Smilow: Not a hospital for cancer
— a hospital for people with cancer
Smilow Cancer Hospital at Yale-New Haven — a partnership between Yale-New Haven Hospital, Yale School of Medicine and Yale Cancer Center — is the most comprehensive cancer care facility in New England. The building consolidates Yale-New Haven's inpatient and outpatient cancer services into a single world-class cancer hospital, with a specialized women's cancer center, as well as dedicated floors for diagnostic radiology and radiation oncology.
Smilow Cancer Hospital provides the very best cancer care available, bringing together some of the nation's best minds to develop new methods to prevent, diagnose and treat cancer.
An interview with
the physician-in chief
Thomas Lynch Jr., physician-in-chief of Smilow Cancer Hospital at and director of Yale Cancer Center.
Premier clinical care
Yale-New Haven Hospital treats more cancer patients than any other hospital in Connecticut. A team from one of Smilow Cancer Hospital's 12 cancer programs meets to discuss each patient's diagnosis and therapy options, resulting in the development of a unique, comprehensive treatment plan for each patient that can include surgery, chemotherapy, radiation, a combination of treatments or conservative monitoring. Smilow offers the latest in screening and diagnosis, genetic counseling, treatment, psychosocial support, pain management, rehabilitation and long-term, follow-up care. In addition, patients at Smilow Cancer Hospital often have the opportunity to take advantage of clinical trials that are not available at most hospitals in the region.
"One of our goals at Smilow Cancer Hospital is to find new drugs and treatments that will become the standard of care for patients throughout our region and our country," said Thomas J. Lynch, Jr., MD, physician-in-chief of Smilow Cancer Hospital at Yale-New Haven and director of Yale Cancer Center. "There are exciting breakthroughs happening right now at Yale School of Medicine and Yale Cancer Center that are being translated to direct patient care at Smilow Cancer Hospital."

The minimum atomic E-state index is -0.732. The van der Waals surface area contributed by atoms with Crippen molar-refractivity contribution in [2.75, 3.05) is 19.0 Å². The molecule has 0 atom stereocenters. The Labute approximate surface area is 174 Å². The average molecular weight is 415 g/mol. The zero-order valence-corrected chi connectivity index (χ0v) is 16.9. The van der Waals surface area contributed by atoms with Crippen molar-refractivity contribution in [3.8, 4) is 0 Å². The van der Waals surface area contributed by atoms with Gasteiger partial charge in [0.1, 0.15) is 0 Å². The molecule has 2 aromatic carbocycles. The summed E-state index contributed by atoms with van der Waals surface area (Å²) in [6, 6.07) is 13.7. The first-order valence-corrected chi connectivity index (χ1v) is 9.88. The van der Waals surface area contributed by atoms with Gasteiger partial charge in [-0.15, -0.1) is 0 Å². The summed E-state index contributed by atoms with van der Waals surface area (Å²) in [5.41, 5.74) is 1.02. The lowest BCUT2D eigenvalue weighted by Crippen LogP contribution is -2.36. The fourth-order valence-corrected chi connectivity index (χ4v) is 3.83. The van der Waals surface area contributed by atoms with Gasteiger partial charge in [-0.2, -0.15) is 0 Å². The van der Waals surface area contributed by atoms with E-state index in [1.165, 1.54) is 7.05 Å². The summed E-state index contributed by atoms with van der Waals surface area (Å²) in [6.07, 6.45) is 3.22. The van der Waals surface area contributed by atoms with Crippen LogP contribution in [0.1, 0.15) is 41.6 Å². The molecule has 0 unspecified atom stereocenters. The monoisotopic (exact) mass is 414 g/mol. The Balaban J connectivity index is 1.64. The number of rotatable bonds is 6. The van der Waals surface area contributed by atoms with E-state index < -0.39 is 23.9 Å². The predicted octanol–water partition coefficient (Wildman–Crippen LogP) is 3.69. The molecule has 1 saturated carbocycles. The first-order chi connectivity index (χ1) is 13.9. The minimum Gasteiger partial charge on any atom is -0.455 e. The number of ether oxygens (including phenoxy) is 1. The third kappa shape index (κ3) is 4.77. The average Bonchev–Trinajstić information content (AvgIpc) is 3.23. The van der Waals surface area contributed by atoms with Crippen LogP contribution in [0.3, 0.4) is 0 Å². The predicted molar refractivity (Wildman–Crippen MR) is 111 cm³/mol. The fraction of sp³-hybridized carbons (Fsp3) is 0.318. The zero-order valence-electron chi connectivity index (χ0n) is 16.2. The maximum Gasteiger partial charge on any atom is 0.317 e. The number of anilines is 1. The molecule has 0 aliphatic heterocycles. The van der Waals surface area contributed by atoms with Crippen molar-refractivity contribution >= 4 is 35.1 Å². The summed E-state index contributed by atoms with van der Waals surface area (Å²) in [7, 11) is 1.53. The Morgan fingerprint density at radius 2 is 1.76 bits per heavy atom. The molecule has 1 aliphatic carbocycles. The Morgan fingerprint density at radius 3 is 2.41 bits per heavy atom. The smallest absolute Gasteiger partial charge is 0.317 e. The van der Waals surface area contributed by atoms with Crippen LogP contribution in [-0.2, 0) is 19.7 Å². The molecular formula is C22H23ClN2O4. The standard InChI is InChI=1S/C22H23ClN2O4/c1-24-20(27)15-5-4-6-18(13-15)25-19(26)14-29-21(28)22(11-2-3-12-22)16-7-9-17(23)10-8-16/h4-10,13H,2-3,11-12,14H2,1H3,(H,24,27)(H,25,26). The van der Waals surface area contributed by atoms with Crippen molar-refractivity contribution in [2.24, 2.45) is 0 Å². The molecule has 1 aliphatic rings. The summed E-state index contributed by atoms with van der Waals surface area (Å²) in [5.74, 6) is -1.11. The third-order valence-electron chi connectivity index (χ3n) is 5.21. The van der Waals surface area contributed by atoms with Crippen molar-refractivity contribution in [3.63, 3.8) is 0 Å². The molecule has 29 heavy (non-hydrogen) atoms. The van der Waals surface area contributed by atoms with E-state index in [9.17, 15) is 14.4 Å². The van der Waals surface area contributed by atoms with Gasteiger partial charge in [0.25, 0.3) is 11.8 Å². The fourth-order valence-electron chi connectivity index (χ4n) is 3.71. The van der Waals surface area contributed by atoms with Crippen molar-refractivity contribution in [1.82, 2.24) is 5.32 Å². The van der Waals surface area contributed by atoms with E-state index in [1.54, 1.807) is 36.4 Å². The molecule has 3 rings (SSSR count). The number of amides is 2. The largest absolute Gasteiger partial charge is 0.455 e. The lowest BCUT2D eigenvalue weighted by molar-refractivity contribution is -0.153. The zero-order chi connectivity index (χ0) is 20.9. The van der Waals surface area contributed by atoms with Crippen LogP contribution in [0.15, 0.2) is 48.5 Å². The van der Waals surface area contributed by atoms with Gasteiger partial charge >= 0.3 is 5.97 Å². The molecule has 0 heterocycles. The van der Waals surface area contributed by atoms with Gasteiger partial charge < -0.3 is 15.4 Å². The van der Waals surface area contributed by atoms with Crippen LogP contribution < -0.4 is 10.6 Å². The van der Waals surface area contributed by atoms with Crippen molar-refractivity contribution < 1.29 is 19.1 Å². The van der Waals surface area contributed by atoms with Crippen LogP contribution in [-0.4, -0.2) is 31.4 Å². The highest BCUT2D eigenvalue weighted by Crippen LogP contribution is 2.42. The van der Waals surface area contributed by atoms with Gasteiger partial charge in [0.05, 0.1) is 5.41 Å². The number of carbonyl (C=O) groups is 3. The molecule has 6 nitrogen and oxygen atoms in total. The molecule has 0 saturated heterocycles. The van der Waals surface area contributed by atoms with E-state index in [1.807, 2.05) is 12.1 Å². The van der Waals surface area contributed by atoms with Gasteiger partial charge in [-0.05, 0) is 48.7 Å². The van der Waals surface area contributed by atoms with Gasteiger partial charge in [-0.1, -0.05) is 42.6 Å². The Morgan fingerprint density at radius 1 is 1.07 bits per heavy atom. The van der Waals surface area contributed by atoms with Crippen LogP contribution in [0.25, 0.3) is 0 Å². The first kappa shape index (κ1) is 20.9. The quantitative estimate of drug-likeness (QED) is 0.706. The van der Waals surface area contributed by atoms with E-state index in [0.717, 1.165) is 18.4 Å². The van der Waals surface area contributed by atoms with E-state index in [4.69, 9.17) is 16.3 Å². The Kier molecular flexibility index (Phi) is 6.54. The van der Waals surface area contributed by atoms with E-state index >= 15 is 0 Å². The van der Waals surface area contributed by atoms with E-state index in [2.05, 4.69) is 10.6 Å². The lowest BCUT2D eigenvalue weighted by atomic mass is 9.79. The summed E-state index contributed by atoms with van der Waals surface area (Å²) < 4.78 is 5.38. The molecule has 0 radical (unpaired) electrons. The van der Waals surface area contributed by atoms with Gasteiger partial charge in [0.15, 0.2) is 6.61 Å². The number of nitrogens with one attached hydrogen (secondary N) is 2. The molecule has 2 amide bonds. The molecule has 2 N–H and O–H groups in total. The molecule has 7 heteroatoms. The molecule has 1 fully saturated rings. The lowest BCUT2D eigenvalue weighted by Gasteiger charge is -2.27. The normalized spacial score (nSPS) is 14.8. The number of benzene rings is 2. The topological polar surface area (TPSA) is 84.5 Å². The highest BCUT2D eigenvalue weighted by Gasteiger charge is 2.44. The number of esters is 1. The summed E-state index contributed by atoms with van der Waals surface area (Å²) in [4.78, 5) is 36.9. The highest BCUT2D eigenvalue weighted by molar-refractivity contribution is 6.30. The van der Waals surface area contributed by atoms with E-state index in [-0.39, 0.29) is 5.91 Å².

Looking to the future
Smilow Cancer Hospital at Yale-New Haven will continue to build on the rich scientific tradition of Yale Cancer Center by expanding clinical trials and developing a clinical program that will provide molecular profiling services to enable targeted therapies. In addition, Yale Cancer Center is establishing a new cancer biology institute at Yale's 136-acre West Campus in West Haven, Connecticut, which will focus on research in the fields of cell signaling, cancer immunology and drug development. These investments and programs are expected to bring additional new treatments to patients at Smilow Cancer Hospital over the next few years.
An interview with Thomas J. Lynch Jr., MD
How will the new Smilow Cancer Hospital impact cancer care?
I expect Smilow Cancer Hospital at Yale-New Haven will immediately start to change the landscape of clinical cancer care in Connecticut and New England. I would like Smilow to become known for its compassionate patient- and family-centered care, for personalized cancer therapy and for its multidisciplinary team approach to cancer treatment.
Because cancer is probably the most earth-shattering event to happen to a person, the most important thing we can provide is compassionate care. We will have the finest facility anywhere and the necessary resources to support patients with cancer and their families.
Smilow Cancer Hospital is organized around a multidisciplinary team approach to patient care with 12 cancer programs to care for patients with various types of cancer. Each of these cancer programs is affiliated with Yale Cancer Center. All the specialists and support staff are brought together in a team to develop an individualized medical approach for every patient.